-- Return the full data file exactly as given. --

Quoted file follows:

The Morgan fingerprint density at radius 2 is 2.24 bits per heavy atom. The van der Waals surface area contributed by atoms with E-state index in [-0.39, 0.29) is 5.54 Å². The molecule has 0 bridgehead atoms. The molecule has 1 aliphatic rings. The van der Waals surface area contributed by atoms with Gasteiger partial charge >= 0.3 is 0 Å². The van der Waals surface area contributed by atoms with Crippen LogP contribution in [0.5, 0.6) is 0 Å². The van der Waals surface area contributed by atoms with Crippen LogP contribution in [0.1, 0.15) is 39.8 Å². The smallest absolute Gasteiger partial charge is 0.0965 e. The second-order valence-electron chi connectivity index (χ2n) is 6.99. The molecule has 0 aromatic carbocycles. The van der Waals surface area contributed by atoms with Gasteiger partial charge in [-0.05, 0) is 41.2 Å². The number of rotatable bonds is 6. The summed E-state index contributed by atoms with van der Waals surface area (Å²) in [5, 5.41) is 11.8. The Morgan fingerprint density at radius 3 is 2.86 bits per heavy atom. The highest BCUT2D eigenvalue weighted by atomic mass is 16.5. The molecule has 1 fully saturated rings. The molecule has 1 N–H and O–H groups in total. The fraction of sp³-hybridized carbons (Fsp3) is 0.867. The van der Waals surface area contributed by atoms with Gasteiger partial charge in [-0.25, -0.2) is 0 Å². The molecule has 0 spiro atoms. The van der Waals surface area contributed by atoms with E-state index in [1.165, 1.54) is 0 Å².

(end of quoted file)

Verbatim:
The Morgan fingerprint density at radius 2 is 2.24 bits per heavy atom. The van der Waals surface area contributed by atoms with E-state index in [-0.39, 0.29) is 5.54 Å². The molecule has 0 bridgehead atoms. The molecule has 1 aliphatic rings. The van der Waals surface area contributed by atoms with Gasteiger partial charge >= 0.3 is 0 Å². The van der Waals surface area contributed by atoms with Crippen LogP contribution in [0.5, 0.6) is 0 Å². The van der Waals surface area contributed by atoms with Crippen LogP contribution in [0.1, 0.15) is 39.8 Å². The smallest absolute Gasteiger partial charge is 0.0965 e. The second-order valence-electron chi connectivity index (χ2n) is 6.99. The molecule has 0 aromatic carbocycles. The van der Waals surface area contributed by atoms with Gasteiger partial charge in [-0.05, 0) is 41.2 Å². The number of rotatable bonds is 6. The summed E-state index contributed by atoms with van der Waals surface area (Å²) in [5, 5.41) is 11.8. The Morgan fingerprint density at radius 3 is 2.86 bits per heavy atom. The highest BCUT2D eigenvalue weighted by atomic mass is 16.5. The molecule has 1 fully saturated rings. The molecule has 1 N–H and O–H groups in total. The fraction of sp³-hybridized carbons (Fsp3) is 0.867. The van der Waals surface area contributed by atoms with Gasteiger partial charge in [-0.25, -0.2) is 0 Å². The molecule has 0 spiro atoms. The van der Waals surface area contributed by atoms with E-state index in [1.165, 1.54) is 0 Å².